As mentioned in an earlier article, the original soundtrack is in some ways is the lifeblood of any drama. But typically, who are the very singers that provide the tunes?
A quick scan of any OST soundtrack release tends to reveal many known voices, like 8Eight’s Lee Hyun, Lee Young Hyun (ex-Big Mama fame) and K.Will, with the most prominent of them all being Baek Ji-young. There are a few reasons why soloists are commonly heard on OSTs.
Firstly, it’s not always the greatest idea to have the actors in the shows do the singing. For all their powers in emoting on screen, in front of the microphone, it all tends to go south. Who could forget Gong Hyo-jin’s rather flat rendition of “Pit-A-Pat” during a crucial scene in The Greatest Love, as much as her facial emotions were spot on? Far better to let the actors focus on what they do best, and have the singers supply the tunes.
Soloists also gravitate towards OSTs as a far more stable way of getting the bills paid, especially given how idol groups seemingly dominate the K-pop music roster. Compared to having to spend months developing concepts, learning stage moves and getting the MV made, with far more competition from everybody for sales, by comparison, OST work could be called a walk in the park.
In an interview on TvN’s Taxi, Baek Ji-young described the OST recording process as being one where songwriters sent her demosfor potential drama music. If she accepted the offer, then it was a few hours in the studio to make a recording. After that, it was a matter of waiting for the royalties to come in.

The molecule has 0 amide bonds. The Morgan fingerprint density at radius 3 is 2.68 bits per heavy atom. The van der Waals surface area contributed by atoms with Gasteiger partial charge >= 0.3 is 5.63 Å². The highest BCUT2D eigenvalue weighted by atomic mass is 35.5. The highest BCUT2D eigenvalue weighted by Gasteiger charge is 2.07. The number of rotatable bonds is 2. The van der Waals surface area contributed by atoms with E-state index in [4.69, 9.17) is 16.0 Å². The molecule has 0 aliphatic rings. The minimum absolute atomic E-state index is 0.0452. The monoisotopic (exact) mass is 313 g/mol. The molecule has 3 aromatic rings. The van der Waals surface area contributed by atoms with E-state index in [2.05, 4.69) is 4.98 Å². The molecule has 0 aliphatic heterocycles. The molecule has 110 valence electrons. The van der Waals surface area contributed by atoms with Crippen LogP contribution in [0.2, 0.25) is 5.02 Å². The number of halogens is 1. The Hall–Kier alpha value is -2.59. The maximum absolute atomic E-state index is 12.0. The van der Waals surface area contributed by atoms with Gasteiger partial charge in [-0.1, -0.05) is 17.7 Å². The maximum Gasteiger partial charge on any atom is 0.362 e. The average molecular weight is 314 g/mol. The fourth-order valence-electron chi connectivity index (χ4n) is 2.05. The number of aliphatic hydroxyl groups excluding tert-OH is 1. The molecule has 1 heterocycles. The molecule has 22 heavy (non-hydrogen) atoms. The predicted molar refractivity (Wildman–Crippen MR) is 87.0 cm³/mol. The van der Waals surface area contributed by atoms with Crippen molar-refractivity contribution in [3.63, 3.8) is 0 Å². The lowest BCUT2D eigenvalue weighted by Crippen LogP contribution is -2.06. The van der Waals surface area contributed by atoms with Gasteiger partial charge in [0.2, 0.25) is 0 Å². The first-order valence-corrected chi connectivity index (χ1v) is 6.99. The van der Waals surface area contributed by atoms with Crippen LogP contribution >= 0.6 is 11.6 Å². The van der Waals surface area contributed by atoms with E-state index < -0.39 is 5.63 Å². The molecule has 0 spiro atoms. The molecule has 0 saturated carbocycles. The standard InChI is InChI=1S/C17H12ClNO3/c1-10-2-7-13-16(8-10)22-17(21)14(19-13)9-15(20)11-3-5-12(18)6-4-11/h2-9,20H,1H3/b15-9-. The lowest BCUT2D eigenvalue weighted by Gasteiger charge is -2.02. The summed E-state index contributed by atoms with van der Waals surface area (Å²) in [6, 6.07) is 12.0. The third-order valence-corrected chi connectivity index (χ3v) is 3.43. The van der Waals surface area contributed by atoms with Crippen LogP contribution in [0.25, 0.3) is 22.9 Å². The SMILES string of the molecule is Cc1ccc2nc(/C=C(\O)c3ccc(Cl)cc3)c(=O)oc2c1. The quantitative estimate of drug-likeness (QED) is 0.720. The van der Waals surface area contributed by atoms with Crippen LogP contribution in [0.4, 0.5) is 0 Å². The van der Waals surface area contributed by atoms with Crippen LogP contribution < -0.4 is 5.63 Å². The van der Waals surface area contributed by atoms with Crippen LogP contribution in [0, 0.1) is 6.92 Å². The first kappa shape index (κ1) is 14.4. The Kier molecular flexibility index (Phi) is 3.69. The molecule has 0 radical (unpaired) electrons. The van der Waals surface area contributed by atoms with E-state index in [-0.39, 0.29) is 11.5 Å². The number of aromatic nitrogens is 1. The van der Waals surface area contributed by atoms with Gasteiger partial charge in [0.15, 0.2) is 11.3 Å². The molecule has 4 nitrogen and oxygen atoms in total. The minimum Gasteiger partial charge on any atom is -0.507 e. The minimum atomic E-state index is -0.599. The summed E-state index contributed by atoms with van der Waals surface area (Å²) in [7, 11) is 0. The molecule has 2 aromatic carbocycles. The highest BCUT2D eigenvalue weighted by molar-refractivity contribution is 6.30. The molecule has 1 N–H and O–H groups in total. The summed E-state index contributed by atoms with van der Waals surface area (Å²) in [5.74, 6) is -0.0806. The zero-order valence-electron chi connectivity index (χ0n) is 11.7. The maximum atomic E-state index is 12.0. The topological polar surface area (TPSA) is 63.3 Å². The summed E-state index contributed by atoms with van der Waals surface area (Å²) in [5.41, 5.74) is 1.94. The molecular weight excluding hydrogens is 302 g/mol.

Finally, OSTs also serve as a nice way of raising a singer’s profile. If the OST ends up being as big as the drama, then there is a fair chance the singer would be performing live, a pretty nice way of added exposure. Also, if they can get attention for their OSTs, it would mean that their solo efforts get some interest from listeners, who get piqued by hearing that voice from the OSTs, and get keen to explore their solo efforts.
In spite of this , there is always the worry that solo singers might be threatened by the idol wave again. Firstly, as idols take to acting, there is a high chance that they would end up singing OSTs themselves, or get the capable singers in the company to do it. A good example would be the drama Love Rain, where Jang Geun-suk took on some singing work, and SNSD Yoona’s label mate Tiffany got another solo of her own.
Another example of idol singers jumping the gun for drama OSTs is Cube Entertainment, whose artistes seemingly provide at least one song in each recent Hong Sisters drama. First, we had G.NA record “Because It’s You” for The Greatest Love, and more recently Beast with “Bad Guy” for Big. Admittedly, Cube has also been trying to get a hold on the solo front, with subsidiary A-Cube’s Huh Gak providing a soundtrack for most dramas.
Despite the idols making a claim in the OST stakes, the solo artiste position as the first choice for OSTs should still be safe for a while. Just as solo artistes consider OST work a territory they own, Idols still consider weekly stage performances, dances and concepts things they can do better (as a team). Also at times, it is nice to watch a drama and hear a voice that is pleasant, if not overtly familiar. As an added benefit, K-pop lovers still like the idea of being able to choose between a solo singer and an idol singer for their sound tracks.
So what are some of the soundtracks by solo singers you have enjoyed?